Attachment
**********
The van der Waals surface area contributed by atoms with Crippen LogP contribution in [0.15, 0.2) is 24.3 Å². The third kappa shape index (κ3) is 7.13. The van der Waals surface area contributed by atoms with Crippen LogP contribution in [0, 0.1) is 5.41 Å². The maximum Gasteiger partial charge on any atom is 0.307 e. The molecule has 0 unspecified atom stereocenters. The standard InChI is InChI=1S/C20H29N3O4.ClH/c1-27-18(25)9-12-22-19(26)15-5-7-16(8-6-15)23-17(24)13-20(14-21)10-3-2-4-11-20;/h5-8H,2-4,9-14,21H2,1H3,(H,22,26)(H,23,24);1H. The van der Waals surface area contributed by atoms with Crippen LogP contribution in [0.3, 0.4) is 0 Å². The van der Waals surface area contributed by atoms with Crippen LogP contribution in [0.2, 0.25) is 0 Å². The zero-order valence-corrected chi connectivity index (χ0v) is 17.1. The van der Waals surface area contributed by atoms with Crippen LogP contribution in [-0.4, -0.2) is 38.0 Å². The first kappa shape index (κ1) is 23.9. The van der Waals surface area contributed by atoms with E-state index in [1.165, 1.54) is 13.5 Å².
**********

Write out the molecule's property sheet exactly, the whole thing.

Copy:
The van der Waals surface area contributed by atoms with Crippen LogP contribution in [0.15, 0.2) is 24.3 Å². The third kappa shape index (κ3) is 7.13. The van der Waals surface area contributed by atoms with Crippen LogP contribution in [0, 0.1) is 5.41 Å². The maximum Gasteiger partial charge on any atom is 0.307 e. The molecule has 0 unspecified atom stereocenters. The standard InChI is InChI=1S/C20H29N3O4.ClH/c1-27-18(25)9-12-22-19(26)15-5-7-16(8-6-15)23-17(24)13-20(14-21)10-3-2-4-11-20;/h5-8H,2-4,9-14,21H2,1H3,(H,22,26)(H,23,24);1H. The van der Waals surface area contributed by atoms with Crippen LogP contribution in [0.3, 0.4) is 0 Å². The van der Waals surface area contributed by atoms with Crippen LogP contribution in [0.2, 0.25) is 0 Å². The zero-order valence-corrected chi connectivity index (χ0v) is 17.1. The van der Waals surface area contributed by atoms with Crippen LogP contribution in [-0.4, -0.2) is 38.0 Å². The first kappa shape index (κ1) is 23.9. The van der Waals surface area contributed by atoms with E-state index in [1.165, 1.54) is 13.5 Å².